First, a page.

Shall Not Perish by William Faulkner, 1943
The magic trick:
Using linked though distinct anecdotes to explore themes about Southern identity
“Shall Not Perish” is a very interesting way to end the Faulkner Week. Structurally, it is a kind of three-act play. Or, really, more accurately, it is a linked series of three one-act plays.
The first tells of the death of the narrator’s brother who was serving in World War II. The second details the funeral for Major de Spain’s son, also a fallen soldier. The third is a reminiscence the narrator drifts into while riding home from the funeral. He remembers his grandfather making a scene at a movie in town.
Each section could exist on its own free of the other two, but laid out as a connected series they work together to consider larger themes. In each, we see the narrator’s mother show herself to be a strong, wise woman at the head of the family and society. In each, we see the wounds of the American Civil War still fresh even after 75 years. In each, we see the South still angry and still proud. And that’s quite a trick on Faulkner’s part.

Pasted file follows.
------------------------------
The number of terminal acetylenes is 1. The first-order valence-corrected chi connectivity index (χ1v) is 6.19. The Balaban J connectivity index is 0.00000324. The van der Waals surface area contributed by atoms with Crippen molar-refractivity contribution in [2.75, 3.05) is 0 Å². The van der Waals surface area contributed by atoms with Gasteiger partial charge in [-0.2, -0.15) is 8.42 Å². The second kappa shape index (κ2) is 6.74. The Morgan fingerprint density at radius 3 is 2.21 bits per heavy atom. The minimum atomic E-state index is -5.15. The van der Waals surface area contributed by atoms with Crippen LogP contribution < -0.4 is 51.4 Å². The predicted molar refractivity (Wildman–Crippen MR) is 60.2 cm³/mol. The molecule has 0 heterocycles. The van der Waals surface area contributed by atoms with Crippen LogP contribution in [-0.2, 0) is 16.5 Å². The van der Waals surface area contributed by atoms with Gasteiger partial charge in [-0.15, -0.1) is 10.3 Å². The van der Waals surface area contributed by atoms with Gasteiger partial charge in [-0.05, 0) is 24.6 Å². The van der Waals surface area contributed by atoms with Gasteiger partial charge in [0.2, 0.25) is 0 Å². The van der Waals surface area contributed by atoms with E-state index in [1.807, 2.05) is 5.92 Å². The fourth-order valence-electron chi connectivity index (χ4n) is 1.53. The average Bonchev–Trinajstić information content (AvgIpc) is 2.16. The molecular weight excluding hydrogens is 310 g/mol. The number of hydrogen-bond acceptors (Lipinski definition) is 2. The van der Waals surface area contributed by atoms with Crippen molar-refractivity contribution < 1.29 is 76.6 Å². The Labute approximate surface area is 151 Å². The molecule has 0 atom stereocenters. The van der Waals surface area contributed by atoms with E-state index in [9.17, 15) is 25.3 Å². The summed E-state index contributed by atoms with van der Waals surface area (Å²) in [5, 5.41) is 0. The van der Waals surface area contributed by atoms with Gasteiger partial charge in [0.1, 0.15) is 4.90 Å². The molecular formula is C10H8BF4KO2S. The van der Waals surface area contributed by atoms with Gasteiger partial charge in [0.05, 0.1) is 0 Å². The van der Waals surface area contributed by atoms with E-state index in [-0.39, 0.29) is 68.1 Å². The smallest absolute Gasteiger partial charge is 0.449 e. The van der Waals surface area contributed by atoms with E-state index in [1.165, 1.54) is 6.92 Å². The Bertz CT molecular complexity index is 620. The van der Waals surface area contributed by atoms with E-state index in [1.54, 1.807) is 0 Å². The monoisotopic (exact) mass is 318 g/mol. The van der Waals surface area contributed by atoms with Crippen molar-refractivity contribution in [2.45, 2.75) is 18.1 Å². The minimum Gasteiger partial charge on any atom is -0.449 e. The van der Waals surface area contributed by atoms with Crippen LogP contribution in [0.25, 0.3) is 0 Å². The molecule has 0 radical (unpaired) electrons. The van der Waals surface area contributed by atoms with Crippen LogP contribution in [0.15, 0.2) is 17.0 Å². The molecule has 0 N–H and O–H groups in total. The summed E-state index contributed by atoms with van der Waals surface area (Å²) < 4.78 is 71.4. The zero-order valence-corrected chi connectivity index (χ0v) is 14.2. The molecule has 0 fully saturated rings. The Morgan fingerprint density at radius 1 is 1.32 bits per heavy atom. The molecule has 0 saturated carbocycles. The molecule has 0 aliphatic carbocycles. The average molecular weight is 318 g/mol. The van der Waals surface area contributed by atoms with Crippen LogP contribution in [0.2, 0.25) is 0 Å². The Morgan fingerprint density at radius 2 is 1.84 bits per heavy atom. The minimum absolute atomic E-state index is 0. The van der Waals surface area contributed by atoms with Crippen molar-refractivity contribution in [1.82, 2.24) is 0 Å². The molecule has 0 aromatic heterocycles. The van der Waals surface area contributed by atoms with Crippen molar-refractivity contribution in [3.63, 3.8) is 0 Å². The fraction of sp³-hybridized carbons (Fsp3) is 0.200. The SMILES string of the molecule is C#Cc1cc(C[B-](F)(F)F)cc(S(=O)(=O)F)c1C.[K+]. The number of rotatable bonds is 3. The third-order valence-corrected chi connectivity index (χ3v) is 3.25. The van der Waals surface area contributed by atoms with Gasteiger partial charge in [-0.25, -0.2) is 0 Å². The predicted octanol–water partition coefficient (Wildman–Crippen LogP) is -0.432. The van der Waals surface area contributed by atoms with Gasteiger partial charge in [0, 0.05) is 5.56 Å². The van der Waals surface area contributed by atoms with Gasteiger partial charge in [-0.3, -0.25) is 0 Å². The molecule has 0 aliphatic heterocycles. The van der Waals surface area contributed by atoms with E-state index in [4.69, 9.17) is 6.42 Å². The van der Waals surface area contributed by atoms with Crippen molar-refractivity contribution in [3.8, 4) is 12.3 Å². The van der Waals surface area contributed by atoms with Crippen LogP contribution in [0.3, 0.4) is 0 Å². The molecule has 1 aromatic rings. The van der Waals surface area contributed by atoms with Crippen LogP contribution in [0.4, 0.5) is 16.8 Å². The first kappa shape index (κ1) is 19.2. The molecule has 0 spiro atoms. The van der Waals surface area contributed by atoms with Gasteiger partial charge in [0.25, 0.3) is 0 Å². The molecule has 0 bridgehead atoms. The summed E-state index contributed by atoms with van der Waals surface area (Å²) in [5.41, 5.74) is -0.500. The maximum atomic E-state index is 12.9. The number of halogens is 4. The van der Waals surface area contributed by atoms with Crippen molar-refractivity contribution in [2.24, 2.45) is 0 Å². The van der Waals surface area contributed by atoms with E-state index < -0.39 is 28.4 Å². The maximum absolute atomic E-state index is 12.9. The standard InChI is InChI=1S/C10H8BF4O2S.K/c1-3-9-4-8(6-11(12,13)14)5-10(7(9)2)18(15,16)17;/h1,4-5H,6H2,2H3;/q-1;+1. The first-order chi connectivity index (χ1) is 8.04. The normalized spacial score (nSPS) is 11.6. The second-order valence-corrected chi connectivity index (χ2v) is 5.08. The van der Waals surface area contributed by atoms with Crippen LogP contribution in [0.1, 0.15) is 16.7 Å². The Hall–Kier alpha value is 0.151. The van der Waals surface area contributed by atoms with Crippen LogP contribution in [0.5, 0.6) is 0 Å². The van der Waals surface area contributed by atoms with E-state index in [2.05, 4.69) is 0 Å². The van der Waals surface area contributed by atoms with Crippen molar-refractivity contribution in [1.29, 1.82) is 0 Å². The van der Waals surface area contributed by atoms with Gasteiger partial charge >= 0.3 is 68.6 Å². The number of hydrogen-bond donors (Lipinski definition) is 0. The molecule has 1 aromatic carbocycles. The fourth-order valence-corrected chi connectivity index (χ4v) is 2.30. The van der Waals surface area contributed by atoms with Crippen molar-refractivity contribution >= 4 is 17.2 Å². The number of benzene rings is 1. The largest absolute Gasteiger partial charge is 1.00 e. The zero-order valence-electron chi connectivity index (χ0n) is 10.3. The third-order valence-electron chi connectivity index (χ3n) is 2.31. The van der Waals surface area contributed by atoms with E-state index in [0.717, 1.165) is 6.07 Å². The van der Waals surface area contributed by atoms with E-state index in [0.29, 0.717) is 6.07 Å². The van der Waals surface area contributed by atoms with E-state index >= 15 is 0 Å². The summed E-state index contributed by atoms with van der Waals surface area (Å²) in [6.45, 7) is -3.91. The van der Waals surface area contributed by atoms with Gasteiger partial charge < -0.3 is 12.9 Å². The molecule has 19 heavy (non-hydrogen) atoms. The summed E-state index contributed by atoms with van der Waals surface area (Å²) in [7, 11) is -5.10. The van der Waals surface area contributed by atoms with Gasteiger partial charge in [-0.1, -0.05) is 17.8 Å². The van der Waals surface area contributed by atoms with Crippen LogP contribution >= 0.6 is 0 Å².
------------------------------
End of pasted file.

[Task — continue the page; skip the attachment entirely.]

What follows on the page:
“He don’t deserve any beer,” Father said. “The old fool, having the whole town laughing…”
“Go get him some beer!” Mother said. “He’s going to sit right here in his own wagon and drink it. Go on!” And Father did, and Mother held the bottle until Grandpap got a good hold on it, and she sat holding his hand until he got a good swallow down him. Then he begun to stop shaking.
He said, “Ah-h-h,” and took another swallow and said, “Ah-h-h,” again and then he even drew his other hand out of Mother’s and he wasn’t trembling now but just a little, taking little darting sips at the bottle and saying “Hah!” and taking another sip and saying “Hah!” again, and not just looking at the bottle now but looking all around, and his eyes snapping a little when he blinked. “Fools yourselves! ”
Mother cried at Father and Pete and me. “He wasn’t running from anybody! He was running in front of them, hollering at all clods to look out because better men than they were coming, even seventy-five years afterwards, still powerful, still dangerous, still coming!”